Bar Exercises

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CC Image courtesy of viktoriawigenstam on FlickrHe walks away.

‘I used to have a massive crush on him,’ I say to the girl opposite, ‘and then the other day… we matched on Tinder!’

She does fish out of water and points in his direction. ‘Go – go after him!’

I shake my head, smiling, feeling our three-year age gap more than ever. ‘No.’

‘Why not?’

‘Because….’ I shrug. ‘We’ve got nothing in common. It wouldn’t work.’

‘Do you still find him attractive?’

‘Yes.’

Hell yes.

‘Then… look,’ she says, ‘I’m going out with Sam and we’ve got nothing in common. He’s maths, I’m arts, but it works.’

‘Yeah but – you have got things in common. Friends and… you both reel. Whereas, well, when I spoke to that guy just now – we’d run out of things to say!’

‘Maybe he’s shy.’

‘Yeah… yeah, he probably is.’

 

Four years ago I quit my job in the arts and took an administrative role in a start-up. Its offices backed onto a wine bar and when important clients visited, it fell to me to reserve a table there. I would walk the 30 yards or so along the pavement, my hopes rising with every step. Sometimes I’d be wearing my red dress, just long enough to be office-appropriate, and if he was there I’d smile and turn the same colour as it. I confided in a colleague who, like me, couldn’t understand what it was about him. All I knew was that he passed the acid test.

One day, after a bit of flirty emailing, I went round to the bar. He was there and we talked our usual nonsense for a bit. Just as I was about to leave I suggested we go for a drink sometime. He looked a bit awkward. ‘Sure,’ he said. Which I interpreted as enthusiasm.

Fast forward a week and I’m back at the bar. I have a plan. The plan is to give him my number, which I’ve scribbled on a scrap of paper. The plan is to give it to him quickly, casual-like, as if I was passing and it had just occurred to me to do it. The plan is not to chat for a bit, repeat the suggestion of going for a drink then practically put the bit of paper into his hand. That was a red dress day.

Shortly after that I found out he had a girlfriend. Which solved the mystery of what it was that I liked about him.

*

I meet his eye, smile. He smiles back. He’s on his way out – that’s clear from the coat – but we exchange pleasantries and I introduce him to the girl opposite. His friends appear; they’re ready to leave. We kiss on the cheeks.

‘You should come down to the bar more often,’ he says.

Again he kisses me, and walks away.

 

Two days later…

I bring up his profile. Everything about it is wrong: the clichéd phrases, the dodgy grammar, the selfie. I hit the message tab and start writing.

CC Image courtesy of 27147 on Flickr

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Our Mutual Friend

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I can’t wish I’d never met youCC Image courtesy of Thomas Leth-Olsen on Flickr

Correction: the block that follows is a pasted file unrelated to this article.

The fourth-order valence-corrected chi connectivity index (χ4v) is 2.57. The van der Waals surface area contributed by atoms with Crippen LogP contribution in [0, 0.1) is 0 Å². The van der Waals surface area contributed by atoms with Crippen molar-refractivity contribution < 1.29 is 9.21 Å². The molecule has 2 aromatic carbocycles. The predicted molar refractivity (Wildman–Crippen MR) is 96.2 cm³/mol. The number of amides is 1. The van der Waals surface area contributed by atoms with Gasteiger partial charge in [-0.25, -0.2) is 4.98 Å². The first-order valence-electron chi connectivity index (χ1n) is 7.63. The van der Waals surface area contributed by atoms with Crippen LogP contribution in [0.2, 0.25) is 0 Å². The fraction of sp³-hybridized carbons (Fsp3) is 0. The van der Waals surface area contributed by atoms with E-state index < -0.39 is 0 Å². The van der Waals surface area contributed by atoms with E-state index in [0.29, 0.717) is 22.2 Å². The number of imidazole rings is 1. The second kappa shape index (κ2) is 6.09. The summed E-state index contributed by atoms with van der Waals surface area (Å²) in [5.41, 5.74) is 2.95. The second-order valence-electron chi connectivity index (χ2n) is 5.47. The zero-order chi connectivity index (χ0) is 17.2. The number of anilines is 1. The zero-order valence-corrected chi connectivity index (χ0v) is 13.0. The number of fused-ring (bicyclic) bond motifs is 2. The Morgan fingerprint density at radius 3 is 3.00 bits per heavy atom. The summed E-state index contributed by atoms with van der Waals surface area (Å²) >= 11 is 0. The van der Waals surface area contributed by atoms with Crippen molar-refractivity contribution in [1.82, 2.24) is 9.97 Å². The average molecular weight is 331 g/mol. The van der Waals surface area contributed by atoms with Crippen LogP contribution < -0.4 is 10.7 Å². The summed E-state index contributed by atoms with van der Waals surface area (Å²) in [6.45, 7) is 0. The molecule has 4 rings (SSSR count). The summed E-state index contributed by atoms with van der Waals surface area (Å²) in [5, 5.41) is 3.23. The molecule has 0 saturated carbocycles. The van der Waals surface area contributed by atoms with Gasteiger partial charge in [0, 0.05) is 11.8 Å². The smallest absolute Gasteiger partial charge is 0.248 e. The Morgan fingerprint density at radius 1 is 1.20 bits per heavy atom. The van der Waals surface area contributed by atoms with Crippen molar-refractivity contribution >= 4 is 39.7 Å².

That you hadn’t appeared

Hunched

A little shy

Around the corner

I’m looking for Anna

I think you said

And proceeded to tell me of our mutual friend.

 

That I hadn’t sat beside you in the kitchen

That first day

And listened to you talk

And thought you the leader of the group

And felt a little awed.

 

That I hadn’t read your words of congratulation

And smiled so wide

Because you were the first to write the way I felt inside.

 

I can’t wish I’d never met you,

Only wish I’d met you sooner.

CC Image courtesy of KayVee.INC on Flickr

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Better Men

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CC Image courtesy of alexis mire on FlickrGoogle ‘how to stop obsessing over a guy’ on my laptop, and you’ll be met by a wall of red.  Frustratingly, I keep getting the same answer: something about being happy with, and confident in, your life as a single person.  Looking for a man shouldn’t be your priority, Google tells me.  Bit rich coming from a search engine.

Another piece of dating advice I frequently stumble upon is know what you want in a man.  Until recently, I’ve been fairly clueless on this front.  (Male and… male?)  But then a couple of things happened.

I had coffee with a colleague – a girl – and we discovered we had loads of mutual friends, including Will.  It was through Will that I met Joe.

‘So do you know Joe Buckley?’ I say.

She frowns.  ‘No, I mean, I know of him, but no, I don’t know him well.’

I hesitate.

‘And… Tom Randall?’

Joe’s flatmate.

Her face softens.  ‘Aaaw yes, he’s so lovely.’

The praise keeps coming.  I tell her about Joe and I.

‘It’s annoying because the night I met Joe, I also met Tom, and, well, I can’t help feeling Tom’s the better man!’

The kind of man I’d be looking for – funny, kind, passionate, artistic – were I not happy in my life as a single person.

She nods, smiling.  ‘He is a really decent guy.’

She promises to introduce us at some point.

Then at a party a few weeks later, I bump into Very Pretty Girl, and she gives me the lowdown on Nick.  He’s calm, she tells me, gentle, romantic yet down-to-earth, has beautiful manners and a terrific sense of humour.  Oh and he’s writing a book.  Correction, a publisher has asked him to write a book.  So there you have it: what I’m looking for in a man.  Or would be, were I not happy etc etc.

CC Image courtesy of aulusgellius on Flickr